Non-skid place-mats from an old folks home, now used as
non-skid floor for new-hatch turkeys.
Many thanks, too, to our new chum Sue, who gave us some non-skid rubber mesh pads to try out. These soft pads are really placemats as used in old folks' homes to stop crockery skidding about but turkeys when newly hatched are notoriously wobbly on their legs. They struggle to find enough grip on the plastic floor of an incubator to flip themselves upright and then get their feet under them enough to stand up. We have seen this. They thrash around flat on their stomachs, flailing like a frog and there is a risk of the poultry-keeper culling them out as crippled failures.

The first batch of turkeys are now 5 weeks old and getting huge.
On this rubber mat, as long as they can get up the right way, they are up on their feet and walking about in no time. They do still teeter and wobble like drunks or baby humans and occasionally fall onto their backs but if you rescue them from that a couple of times, they soon get the idea. The mat is also infinitely washable (as you'd expect from old folks' home ware) and, because you do not need to bed the birds on shredded straw or wood shavings (which they kick into the waterers), it is a lot easier to keep their water supply clean and fresh.

Red Valerian nicked from a river-side wall
in town last year as a root "cutting".
The next job is to teach them to peck up food. I'm not entirely sure I need to do this; they may learn it by themselves from folk-memory. I enjoy it though and it gets them used to me. I sit in by them with a chopstick either "pecking" at the food, dipping the end in water and tapping this onto the side of their beak, or trying to convey bits of food to them stuck to the end. They start first to peck at the chopstick but then get impatient with me and peck instead at the bits I am 'pecking' in the bowl and, lo, tukeys eating! That's the theory anyway. These most recent 2 seem to be playing games with me. They profess complete bamboozlement, looking at me, then the chopstick, shaking their heads vigourously to shake off any food they have got on their beak by mistake. They slope off back under their nice warm 'electric hen' as if bored.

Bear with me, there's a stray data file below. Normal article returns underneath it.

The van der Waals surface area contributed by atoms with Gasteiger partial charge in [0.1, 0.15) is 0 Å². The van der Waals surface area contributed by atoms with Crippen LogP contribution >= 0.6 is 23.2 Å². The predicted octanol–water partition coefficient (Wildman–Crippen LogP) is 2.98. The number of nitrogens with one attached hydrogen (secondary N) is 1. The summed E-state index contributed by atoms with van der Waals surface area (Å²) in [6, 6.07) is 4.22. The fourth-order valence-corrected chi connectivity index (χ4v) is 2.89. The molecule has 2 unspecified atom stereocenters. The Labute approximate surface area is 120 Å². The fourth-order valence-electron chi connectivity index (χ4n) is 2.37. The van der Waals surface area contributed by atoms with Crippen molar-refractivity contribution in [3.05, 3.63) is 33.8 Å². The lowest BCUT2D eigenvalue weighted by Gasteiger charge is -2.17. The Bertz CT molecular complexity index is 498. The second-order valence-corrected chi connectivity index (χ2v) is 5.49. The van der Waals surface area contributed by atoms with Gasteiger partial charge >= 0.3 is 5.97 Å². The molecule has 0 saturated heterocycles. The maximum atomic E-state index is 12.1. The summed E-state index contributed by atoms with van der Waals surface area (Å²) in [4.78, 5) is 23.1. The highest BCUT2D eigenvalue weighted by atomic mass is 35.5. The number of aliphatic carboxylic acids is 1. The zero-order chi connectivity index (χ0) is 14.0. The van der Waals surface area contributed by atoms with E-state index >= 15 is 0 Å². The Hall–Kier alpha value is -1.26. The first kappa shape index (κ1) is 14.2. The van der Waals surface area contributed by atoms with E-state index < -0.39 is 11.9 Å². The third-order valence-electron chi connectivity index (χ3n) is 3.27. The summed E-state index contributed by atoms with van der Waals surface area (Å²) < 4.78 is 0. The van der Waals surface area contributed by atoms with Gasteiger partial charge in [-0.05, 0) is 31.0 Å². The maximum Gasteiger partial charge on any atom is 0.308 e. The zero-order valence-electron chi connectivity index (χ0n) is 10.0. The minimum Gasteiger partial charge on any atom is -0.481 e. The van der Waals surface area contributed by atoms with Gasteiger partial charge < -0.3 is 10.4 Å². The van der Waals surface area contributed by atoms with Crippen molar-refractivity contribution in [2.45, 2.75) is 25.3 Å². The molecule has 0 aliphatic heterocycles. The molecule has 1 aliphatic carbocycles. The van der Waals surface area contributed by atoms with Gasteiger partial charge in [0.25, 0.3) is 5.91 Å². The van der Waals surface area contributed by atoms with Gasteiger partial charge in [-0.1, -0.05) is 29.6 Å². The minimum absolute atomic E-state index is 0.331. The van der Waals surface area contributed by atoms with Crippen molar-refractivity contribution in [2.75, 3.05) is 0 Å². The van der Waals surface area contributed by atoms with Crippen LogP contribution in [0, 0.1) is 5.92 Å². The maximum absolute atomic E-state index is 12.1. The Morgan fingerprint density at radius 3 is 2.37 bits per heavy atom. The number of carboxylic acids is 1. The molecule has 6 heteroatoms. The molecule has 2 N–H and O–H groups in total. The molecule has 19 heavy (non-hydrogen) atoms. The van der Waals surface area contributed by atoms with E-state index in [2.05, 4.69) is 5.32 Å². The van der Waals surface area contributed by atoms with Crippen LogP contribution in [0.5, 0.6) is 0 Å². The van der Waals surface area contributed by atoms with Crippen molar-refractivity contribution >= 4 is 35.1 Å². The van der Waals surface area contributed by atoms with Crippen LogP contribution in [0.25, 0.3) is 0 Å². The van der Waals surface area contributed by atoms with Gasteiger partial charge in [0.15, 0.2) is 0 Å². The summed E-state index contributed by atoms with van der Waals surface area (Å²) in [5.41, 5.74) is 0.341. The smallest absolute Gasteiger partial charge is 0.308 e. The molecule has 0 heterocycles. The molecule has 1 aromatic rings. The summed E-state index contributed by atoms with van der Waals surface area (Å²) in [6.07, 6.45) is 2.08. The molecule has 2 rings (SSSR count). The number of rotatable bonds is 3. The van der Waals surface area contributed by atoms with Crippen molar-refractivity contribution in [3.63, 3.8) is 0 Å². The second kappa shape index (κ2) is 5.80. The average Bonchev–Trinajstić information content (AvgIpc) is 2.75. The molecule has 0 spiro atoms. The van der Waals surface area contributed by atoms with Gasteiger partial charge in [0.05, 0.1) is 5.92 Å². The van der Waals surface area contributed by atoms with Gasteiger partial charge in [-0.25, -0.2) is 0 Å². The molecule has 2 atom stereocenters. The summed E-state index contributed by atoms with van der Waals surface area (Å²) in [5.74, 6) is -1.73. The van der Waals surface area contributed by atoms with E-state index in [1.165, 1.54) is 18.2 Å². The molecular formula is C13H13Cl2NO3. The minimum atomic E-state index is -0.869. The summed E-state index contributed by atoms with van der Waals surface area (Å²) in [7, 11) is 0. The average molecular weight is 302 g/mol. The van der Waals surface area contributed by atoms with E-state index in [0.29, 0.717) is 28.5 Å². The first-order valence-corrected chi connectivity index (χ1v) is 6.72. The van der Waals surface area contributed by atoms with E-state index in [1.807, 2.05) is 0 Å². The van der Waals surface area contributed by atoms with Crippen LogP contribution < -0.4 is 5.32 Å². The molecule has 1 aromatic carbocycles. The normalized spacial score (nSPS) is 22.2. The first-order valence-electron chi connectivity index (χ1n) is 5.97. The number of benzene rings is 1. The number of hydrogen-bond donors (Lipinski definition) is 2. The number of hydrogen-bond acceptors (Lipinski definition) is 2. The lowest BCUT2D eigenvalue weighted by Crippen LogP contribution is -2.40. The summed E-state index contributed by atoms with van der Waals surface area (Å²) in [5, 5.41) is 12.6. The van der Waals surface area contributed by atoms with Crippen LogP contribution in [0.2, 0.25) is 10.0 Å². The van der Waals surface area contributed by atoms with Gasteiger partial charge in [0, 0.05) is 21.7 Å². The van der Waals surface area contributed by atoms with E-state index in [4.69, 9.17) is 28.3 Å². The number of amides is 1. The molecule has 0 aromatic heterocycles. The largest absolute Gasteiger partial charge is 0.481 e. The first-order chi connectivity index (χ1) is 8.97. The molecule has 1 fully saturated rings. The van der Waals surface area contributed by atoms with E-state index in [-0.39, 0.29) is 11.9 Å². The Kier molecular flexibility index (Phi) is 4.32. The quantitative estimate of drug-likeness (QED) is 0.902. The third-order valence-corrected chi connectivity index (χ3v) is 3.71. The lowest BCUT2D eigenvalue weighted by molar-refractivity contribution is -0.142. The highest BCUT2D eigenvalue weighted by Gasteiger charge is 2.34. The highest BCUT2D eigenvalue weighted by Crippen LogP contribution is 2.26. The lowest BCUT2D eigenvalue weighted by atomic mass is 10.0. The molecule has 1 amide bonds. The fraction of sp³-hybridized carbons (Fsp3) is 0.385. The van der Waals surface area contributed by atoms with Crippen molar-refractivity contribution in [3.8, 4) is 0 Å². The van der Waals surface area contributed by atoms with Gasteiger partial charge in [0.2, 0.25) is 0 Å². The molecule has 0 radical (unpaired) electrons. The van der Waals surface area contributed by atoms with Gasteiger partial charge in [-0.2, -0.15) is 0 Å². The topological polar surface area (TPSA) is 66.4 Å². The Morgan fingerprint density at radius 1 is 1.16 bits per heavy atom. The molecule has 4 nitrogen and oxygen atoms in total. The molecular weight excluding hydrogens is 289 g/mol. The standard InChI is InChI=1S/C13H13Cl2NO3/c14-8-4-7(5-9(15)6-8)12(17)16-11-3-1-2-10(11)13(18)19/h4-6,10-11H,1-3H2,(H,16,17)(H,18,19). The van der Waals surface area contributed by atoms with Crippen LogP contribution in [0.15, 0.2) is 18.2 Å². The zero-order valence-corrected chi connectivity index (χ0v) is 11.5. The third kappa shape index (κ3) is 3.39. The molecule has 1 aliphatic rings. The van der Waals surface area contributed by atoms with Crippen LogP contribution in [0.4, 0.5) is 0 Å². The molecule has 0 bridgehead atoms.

"About Bloody Time!" exclaimed Liz when she finally got this
Philadelphus to flower after many years of trying and three
different 'blind' bushes.
I wonder if they will ever learn, but then I come downstairs and I can hear, through the floor boards, the sounds of vigorous activity above, like a plague of rats has taken over the spare bedroom. Surely that is the tap-tap of efficient pecking? Sure enough, when I next visit the bowl seems very empty and the bamboozled birds are looking up at me as if to say "What food? Wasn't us!" No matter. New hatch birds get a 24-48 hour breathing space before they must eat on account of the yolk re-absorbed into their abdomen just prior to hatch, so their failure to eat on Tuesday or Wednesday would not have been a problem. They need to eat (and drink) today, mind, so they can do it sneakily upstairs if that is their thing.

A good sized thyme grows in the side
of our keyhole bed.
All being well, Liz returns to the fold today after her most recent 'Ministering Angel' trip to Silverwoods and I 'd rather have two well fed birds to show off, than 2 starvelings.


Anne Wilson said...

The plant is indeed a yellow scabious, but it didn't come from us.

Matt Care said...

Thank you for that. Perhaps the person who gave us the seed or plant is a reader and can solve this mystery.